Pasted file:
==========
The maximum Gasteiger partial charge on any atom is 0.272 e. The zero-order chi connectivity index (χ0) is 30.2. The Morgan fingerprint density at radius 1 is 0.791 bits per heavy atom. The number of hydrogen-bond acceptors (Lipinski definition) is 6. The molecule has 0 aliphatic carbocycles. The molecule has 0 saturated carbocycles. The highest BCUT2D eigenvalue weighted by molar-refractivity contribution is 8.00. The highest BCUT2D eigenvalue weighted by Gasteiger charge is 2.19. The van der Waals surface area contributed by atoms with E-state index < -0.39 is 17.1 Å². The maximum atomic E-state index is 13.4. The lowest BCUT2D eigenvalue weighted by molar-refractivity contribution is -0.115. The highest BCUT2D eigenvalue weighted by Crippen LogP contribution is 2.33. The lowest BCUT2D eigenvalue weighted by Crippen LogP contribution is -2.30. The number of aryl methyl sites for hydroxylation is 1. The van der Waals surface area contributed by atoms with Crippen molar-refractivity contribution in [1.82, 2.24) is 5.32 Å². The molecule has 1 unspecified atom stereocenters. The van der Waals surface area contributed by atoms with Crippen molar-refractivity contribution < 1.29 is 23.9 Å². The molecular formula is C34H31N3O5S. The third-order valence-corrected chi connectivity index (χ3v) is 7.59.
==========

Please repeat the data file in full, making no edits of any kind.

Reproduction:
The maximum Gasteiger partial charge on any atom is 0.272 e. The zero-order chi connectivity index (χ0) is 30.2. The Morgan fingerprint density at radius 1 is 0.791 bits per heavy atom. The number of hydrogen-bond acceptors (Lipinski definition) is 6. The molecule has 0 aliphatic carbocycles. The molecule has 0 saturated carbocycles. The highest BCUT2D eigenvalue weighted by molar-refractivity contribution is 8.00. The highest BCUT2D eigenvalue weighted by Gasteiger charge is 2.19. The van der Waals surface area contributed by atoms with E-state index < -0.39 is 17.1 Å². The maximum atomic E-state index is 13.4. The lowest BCUT2D eigenvalue weighted by molar-refractivity contribution is -0.115. The highest BCUT2D eigenvalue weighted by Crippen LogP contribution is 2.33. The lowest BCUT2D eigenvalue weighted by Crippen LogP contribution is -2.30. The number of aryl methyl sites for hydroxylation is 1. The van der Waals surface area contributed by atoms with Crippen molar-refractivity contribution in [1.82, 2.24) is 5.32 Å². The molecule has 1 unspecified atom stereocenters. The van der Waals surface area contributed by atoms with Crippen molar-refractivity contribution < 1.29 is 23.9 Å². The molecular formula is C34H31N3O5S. The third-order valence-corrected chi connectivity index (χ3v) is 7.59.